Kate and Anthony‘s first dance in Bridgerton‘s “Victory” is an angsty beauty with movements that make everything around them feel that much more softened. It’s different from their “Wrecking Ball” dance in “The Viscount Who Loved Me“—it’s quiet, yet when their emotions lull the room, the sounds of their heartbeats equate to an overwhelming eruption.
The barely-there touches lead to swifter embraces, Anthony’s leg glide mirrors a clock of sorts, and Jack Murphy paints a brilliantly moving story in the heart of their dance by showing the audience what it’s like when two people who don’t know how to act on their feelings are thrust towards movements that demand they meet each other halfway.
Their first dance encompasses the art of agency and the role of respect in their relationship. Before the conversations even begin, through every choreographed move, Anthony shows us that he’s looking to Kate for permission—every move he makes is then by virtue of what she allows. It’s one step forward, then back, dance moves that achingly exhibit the push and pull between them in the form of spins and glances that mirror what’s happening deep inside of them.
When Anthony finally starts speaking, everything changes because, for the first time, what Kate wants is what matters. What she wants should take precedence on this dance floor and their lives. As an anxious man, we see much of his inability to give in as the camera focuses on his expressions that tell us he doesn’t want to mess up at this moment. It’s imperative to focus on the softness Jonathan Bailey brings to his voice the moment he says, is that what you want—for me to reconsider? Because in these moves, he is seeking the escape from his demons only Kate can provide. He is looking to her for permission to let pieces of himself go in their movements.
Simone Ashley and Jonathan Bailey both do a masterful job of keeping their eyes fixed on one another through conversations that even they cannot decipher are taking place. Every part of them is finding something in the other to pull away from, only to then push even closer to.
Kate and Anthony’s first dance is a magical scene entirely because of the overwhelming emotions rising to the surface like embers from a fire. But there’s something incredibly muted at the moment, too—it’s the after-effects of a fire, the calm before another rises, yet the internal battles are unrelenting.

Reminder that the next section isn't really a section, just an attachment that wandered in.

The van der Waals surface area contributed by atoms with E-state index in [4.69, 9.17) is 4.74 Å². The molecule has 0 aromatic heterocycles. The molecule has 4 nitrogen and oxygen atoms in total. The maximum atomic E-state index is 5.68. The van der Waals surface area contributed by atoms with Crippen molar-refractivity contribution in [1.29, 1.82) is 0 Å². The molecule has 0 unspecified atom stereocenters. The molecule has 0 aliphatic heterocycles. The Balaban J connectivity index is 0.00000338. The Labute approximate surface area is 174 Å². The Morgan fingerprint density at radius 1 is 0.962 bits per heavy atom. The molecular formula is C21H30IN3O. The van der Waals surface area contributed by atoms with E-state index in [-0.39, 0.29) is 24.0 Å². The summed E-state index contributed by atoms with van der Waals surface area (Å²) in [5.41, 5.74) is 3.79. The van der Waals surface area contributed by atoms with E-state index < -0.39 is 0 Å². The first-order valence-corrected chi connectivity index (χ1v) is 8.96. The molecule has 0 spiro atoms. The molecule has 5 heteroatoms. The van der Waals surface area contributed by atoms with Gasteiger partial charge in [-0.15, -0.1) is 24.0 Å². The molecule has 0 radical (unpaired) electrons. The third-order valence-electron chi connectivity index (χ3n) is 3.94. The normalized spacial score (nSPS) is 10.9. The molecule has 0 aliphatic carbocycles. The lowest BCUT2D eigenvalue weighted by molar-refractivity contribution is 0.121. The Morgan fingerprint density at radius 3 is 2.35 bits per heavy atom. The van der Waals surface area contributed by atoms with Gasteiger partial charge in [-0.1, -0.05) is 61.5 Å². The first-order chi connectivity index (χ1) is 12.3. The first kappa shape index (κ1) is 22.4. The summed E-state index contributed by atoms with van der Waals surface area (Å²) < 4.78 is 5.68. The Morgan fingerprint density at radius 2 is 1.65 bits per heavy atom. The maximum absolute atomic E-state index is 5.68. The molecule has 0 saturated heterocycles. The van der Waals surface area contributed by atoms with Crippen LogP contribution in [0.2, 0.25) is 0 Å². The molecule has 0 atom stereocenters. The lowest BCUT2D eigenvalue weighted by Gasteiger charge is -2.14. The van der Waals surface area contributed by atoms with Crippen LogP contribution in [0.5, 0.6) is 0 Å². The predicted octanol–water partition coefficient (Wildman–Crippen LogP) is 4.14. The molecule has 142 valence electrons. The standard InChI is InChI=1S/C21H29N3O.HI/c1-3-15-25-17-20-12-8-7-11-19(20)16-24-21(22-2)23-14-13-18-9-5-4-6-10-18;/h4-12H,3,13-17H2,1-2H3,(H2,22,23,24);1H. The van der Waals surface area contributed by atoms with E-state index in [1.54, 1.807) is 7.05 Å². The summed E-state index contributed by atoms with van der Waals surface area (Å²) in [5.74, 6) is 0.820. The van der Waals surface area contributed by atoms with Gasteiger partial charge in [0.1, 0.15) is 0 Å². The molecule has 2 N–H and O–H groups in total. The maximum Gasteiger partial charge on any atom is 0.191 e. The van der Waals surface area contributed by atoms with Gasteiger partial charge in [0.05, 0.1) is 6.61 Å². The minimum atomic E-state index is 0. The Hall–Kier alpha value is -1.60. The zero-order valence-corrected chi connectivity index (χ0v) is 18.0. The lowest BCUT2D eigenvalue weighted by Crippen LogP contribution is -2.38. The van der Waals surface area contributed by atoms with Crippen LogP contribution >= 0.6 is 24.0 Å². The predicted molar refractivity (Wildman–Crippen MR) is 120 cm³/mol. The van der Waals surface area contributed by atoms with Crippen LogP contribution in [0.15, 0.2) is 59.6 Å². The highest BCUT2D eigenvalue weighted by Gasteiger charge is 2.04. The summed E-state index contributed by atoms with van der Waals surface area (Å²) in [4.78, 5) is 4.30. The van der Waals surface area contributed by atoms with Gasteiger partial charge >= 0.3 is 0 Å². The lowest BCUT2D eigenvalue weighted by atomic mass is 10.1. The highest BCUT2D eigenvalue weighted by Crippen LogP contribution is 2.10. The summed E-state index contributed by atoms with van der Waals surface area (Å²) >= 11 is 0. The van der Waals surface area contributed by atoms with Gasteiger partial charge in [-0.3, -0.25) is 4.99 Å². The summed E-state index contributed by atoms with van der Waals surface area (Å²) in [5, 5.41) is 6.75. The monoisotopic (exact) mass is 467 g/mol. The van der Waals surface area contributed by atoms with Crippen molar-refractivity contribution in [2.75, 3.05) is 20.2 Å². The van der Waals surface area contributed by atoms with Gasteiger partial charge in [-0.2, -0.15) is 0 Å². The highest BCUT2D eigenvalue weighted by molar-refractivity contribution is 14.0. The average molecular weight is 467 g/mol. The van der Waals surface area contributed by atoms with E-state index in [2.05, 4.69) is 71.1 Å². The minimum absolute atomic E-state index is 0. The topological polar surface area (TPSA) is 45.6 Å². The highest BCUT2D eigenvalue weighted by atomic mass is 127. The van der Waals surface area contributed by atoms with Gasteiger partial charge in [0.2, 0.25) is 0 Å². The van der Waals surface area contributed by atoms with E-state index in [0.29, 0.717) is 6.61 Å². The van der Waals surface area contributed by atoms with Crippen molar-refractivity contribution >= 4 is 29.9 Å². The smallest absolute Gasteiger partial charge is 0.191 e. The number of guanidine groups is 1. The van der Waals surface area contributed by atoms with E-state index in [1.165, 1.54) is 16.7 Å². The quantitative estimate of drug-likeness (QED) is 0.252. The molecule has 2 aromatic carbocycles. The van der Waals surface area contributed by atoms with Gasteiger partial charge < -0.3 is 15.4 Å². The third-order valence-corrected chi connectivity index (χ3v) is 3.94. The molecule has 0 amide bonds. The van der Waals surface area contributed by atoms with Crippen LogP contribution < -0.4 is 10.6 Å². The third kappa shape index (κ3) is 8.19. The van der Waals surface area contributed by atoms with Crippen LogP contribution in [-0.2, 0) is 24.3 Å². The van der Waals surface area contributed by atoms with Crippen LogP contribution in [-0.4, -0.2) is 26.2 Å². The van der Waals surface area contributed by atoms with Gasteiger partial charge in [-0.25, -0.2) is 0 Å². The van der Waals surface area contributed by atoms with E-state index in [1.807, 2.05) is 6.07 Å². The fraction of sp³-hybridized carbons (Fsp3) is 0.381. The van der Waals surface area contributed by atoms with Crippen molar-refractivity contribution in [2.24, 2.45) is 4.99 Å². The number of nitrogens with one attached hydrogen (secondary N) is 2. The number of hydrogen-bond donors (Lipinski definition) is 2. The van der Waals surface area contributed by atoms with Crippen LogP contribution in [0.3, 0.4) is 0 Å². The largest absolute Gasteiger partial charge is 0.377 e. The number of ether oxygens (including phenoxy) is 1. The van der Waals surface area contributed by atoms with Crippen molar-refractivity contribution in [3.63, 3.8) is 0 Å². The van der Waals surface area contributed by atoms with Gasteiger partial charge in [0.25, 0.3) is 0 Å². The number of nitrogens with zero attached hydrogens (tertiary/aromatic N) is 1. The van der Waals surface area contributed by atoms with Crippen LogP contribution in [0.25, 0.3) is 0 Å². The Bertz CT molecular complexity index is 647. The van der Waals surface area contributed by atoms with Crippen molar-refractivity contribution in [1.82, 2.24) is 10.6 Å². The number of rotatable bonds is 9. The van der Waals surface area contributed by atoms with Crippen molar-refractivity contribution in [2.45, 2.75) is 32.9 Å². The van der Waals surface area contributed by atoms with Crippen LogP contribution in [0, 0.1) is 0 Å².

Bringing back what we had said in our full episode review: As a cover of “Dancing on my Own” plays, Kate and Anthony are the only two people in the entire ballroom with their eyes fixed on one another throughout the whole number. As their bodies move in perfect unison, their eyes never falter, continuing the conversations they’ll deny—pretending as though they’re the only two people in the room, understanding that the mix of contentment and fire burning between them is something they’ll never find elsewhere.
It’s why Anthony asks what of her future; it’s why it riles him to learn that she plans to leave because he knows that what he feels with her is absent elsewhere, around Edwina included. It’s why he doesn’t want her to run away, to leave him behind.
Though neither are wallflowers, and the lyrics don’t match what is visible on the outside, it’s the battles we should be focusing on. They’ve been dancing on their own for years before another soul looked into the broken pieces that govern in the middle of raging storms. They’ve scattered themselves through life, picking up everyone else’s pieces, watching as happiness found residence everywhere except for their hollow corners.
They’ve stood in the junctions of their own hearts, denying themselves glimmers of happiness because that would require confronting the darkness alone.
I’m just gonna dance all night
I’m all messed up, I’m so outta line
Stilettos on broken bottles
I’m spinning around in circles
Kate and Anthony have both consistently spun around in circles, like a clock coming to designated routine stops, choosing to stay where they were comfortable because the fears of what they could find weren’t in the cards for their broken spirits. And it’s where we can see Anthony’s foot glide sort of mirror this turn, spinning in circles, hoping someone stops him in his tracks (which is what happened the moment he first met her racing in the park). It’s what he did to her as well, spinning her entire world off its axis with every breath he took.
He’s stiff, not because he’s angry or unfeeling, but because Anthony doesn’t know how to move beside her. He doesn’t want to ruin anything with Kate because it is around her where he can catch his breath and release it freely. It’s around Kate where he can open up the parts of him he cannot bare with another soul, and the dance showcases the detail that he doesn’t want to continue running in circles.
He wants to stop, take her all in, give her everything she wants, and find a better routine in the middle of where she is. But he has to stop himself because he’s courting her sister. He needed her to say no more than he needed her to say yes because that could equate to allowing this moment to last a while longer.
Neither of them wants to dance alone anymore; they want whatever is happening within them—they want to give in to the longing that’s gnawing at them to collide, to find solace in each other. But now’s not the time. This is a fleeting moment, but it’s one they’ll take in, eyes locked, allowing their movements to tell the story of two people who’ve yet to choose for themselves.
Kate and Anthony’s first dance is about agency and ticking time bombs—two people ready to explode into cascades of adoration yet utterly terrified of what they’ll continue to find in themselves if they give in to each other.